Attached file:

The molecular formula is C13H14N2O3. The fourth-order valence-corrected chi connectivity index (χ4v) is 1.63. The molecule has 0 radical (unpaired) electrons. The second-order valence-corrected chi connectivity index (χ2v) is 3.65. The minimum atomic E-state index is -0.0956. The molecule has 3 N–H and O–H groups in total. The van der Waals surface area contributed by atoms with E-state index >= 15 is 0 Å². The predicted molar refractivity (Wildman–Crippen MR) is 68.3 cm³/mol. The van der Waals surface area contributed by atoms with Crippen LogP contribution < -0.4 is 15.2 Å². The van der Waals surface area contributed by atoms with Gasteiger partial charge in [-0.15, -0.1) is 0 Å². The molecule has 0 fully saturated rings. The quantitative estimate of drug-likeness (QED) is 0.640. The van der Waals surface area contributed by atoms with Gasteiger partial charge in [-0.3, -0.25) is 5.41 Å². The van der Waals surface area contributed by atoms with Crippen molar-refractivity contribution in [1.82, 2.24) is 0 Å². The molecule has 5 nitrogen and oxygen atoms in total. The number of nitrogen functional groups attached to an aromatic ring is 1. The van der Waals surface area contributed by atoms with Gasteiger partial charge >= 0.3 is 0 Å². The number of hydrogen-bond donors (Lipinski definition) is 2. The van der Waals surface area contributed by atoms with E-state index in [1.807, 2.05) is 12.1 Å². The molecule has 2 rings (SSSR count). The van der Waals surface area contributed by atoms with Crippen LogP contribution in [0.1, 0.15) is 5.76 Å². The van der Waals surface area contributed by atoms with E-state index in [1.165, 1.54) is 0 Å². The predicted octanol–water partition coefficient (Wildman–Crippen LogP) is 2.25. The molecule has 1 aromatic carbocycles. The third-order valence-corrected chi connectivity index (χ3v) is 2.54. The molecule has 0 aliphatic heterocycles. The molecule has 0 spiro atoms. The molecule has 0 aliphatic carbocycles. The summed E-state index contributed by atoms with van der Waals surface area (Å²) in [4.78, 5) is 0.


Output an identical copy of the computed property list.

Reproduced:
The molecular formula is C13H14N2O3. The fourth-order valence-corrected chi connectivity index (χ4v) is 1.63. The molecule has 0 radical (unpaired) electrons. The second-order valence-corrected chi connectivity index (χ2v) is 3.65. The minimum atomic E-state index is -0.0956. The molecule has 3 N–H and O–H groups in total. The van der Waals surface area contributed by atoms with E-state index >= 15 is 0 Å². The predicted molar refractivity (Wildman–Crippen MR) is 68.3 cm³/mol. The van der Waals surface area contributed by atoms with Crippen LogP contribution < -0.4 is 15.2 Å². The van der Waals surface area contributed by atoms with Gasteiger partial charge in [-0.15, -0.1) is 0 Å². The molecule has 0 fully saturated rings. The quantitative estimate of drug-likeness (QED) is 0.640. The van der Waals surface area contributed by atoms with Gasteiger partial charge in [-0.3, -0.25) is 5.41 Å². The van der Waals surface area contributed by atoms with Crippen molar-refractivity contribution in [1.82, 2.24) is 0 Å². The molecule has 5 nitrogen and oxygen atoms in total. The number of nitrogen functional groups attached to an aromatic ring is 1. The van der Waals surface area contributed by atoms with Gasteiger partial charge >= 0.3 is 0 Å². The number of hydrogen-bond donors (Lipinski definition) is 2. The van der Waals surface area contributed by atoms with E-state index in [1.807, 2.05) is 12.1 Å². The molecule has 2 rings (SSSR count). The van der Waals surface area contributed by atoms with Crippen LogP contribution in [0.1, 0.15) is 5.76 Å². The van der Waals surface area contributed by atoms with E-state index in [1.165, 1.54) is 0 Å². The predicted octanol–water partition coefficient (Wildman–Crippen LogP) is 2.25. The molecule has 1 aromatic carbocycles. The third-order valence-corrected chi connectivity index (χ3v) is 2.54. The molecule has 0 aliphatic heterocycles. The molecule has 0 spiro atoms. The molecule has 0 aliphatic carbocycles. The summed E-state index contributed by atoms with van der Waals surface area (Å²) in [4.78, 5) is 0.